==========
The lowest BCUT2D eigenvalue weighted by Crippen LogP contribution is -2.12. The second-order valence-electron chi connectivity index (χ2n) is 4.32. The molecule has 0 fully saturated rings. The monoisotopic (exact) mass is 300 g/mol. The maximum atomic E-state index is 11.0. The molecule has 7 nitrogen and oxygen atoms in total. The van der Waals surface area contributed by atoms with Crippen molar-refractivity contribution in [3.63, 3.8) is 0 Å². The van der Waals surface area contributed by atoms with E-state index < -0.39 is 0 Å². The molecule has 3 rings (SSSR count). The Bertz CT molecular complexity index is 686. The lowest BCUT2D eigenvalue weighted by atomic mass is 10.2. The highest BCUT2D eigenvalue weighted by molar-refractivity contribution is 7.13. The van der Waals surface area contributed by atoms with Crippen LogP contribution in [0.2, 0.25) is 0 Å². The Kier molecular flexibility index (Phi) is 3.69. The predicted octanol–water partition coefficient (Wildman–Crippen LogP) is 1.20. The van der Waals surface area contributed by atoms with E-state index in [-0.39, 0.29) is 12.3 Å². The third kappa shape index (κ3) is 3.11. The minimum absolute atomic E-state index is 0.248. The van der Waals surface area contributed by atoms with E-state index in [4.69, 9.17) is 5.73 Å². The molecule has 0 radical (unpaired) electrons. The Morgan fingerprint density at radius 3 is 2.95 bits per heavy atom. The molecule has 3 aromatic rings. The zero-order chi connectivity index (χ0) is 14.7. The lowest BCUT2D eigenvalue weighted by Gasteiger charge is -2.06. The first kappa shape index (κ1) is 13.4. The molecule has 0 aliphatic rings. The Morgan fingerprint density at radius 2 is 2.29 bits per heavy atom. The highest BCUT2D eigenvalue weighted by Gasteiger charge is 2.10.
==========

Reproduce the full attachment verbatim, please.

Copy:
The lowest BCUT2D eigenvalue weighted by Crippen LogP contribution is -2.12. The second-order valence-electron chi connectivity index (χ2n) is 4.32. The molecule has 0 fully saturated rings. The monoisotopic (exact) mass is 300 g/mol. The maximum atomic E-state index is 11.0. The molecule has 7 nitrogen and oxygen atoms in total. The van der Waals surface area contributed by atoms with Crippen molar-refractivity contribution in [3.63, 3.8) is 0 Å². The van der Waals surface area contributed by atoms with E-state index < -0.39 is 0 Å². The molecule has 3 rings (SSSR count). The Bertz CT molecular complexity index is 686. The lowest BCUT2D eigenvalue weighted by atomic mass is 10.2. The highest BCUT2D eigenvalue weighted by molar-refractivity contribution is 7.13. The van der Waals surface area contributed by atoms with Crippen LogP contribution in [0.2, 0.25) is 0 Å². The Kier molecular flexibility index (Phi) is 3.69. The predicted octanol–water partition coefficient (Wildman–Crippen LogP) is 1.20. The van der Waals surface area contributed by atoms with E-state index in [-0.39, 0.29) is 12.3 Å². The third kappa shape index (κ3) is 3.11. The minimum absolute atomic E-state index is 0.248. The van der Waals surface area contributed by atoms with E-state index in [4.69, 9.17) is 5.73 Å². The molecule has 0 radical (unpaired) electrons. The Morgan fingerprint density at radius 3 is 2.95 bits per heavy atom. The molecule has 3 aromatic rings. The zero-order chi connectivity index (χ0) is 14.7. The lowest BCUT2D eigenvalue weighted by Gasteiger charge is -2.06. The first kappa shape index (κ1) is 13.4. The molecule has 0 aliphatic rings. The Morgan fingerprint density at radius 2 is 2.29 bits per heavy atom. The highest BCUT2D eigenvalue weighted by Gasteiger charge is 2.10.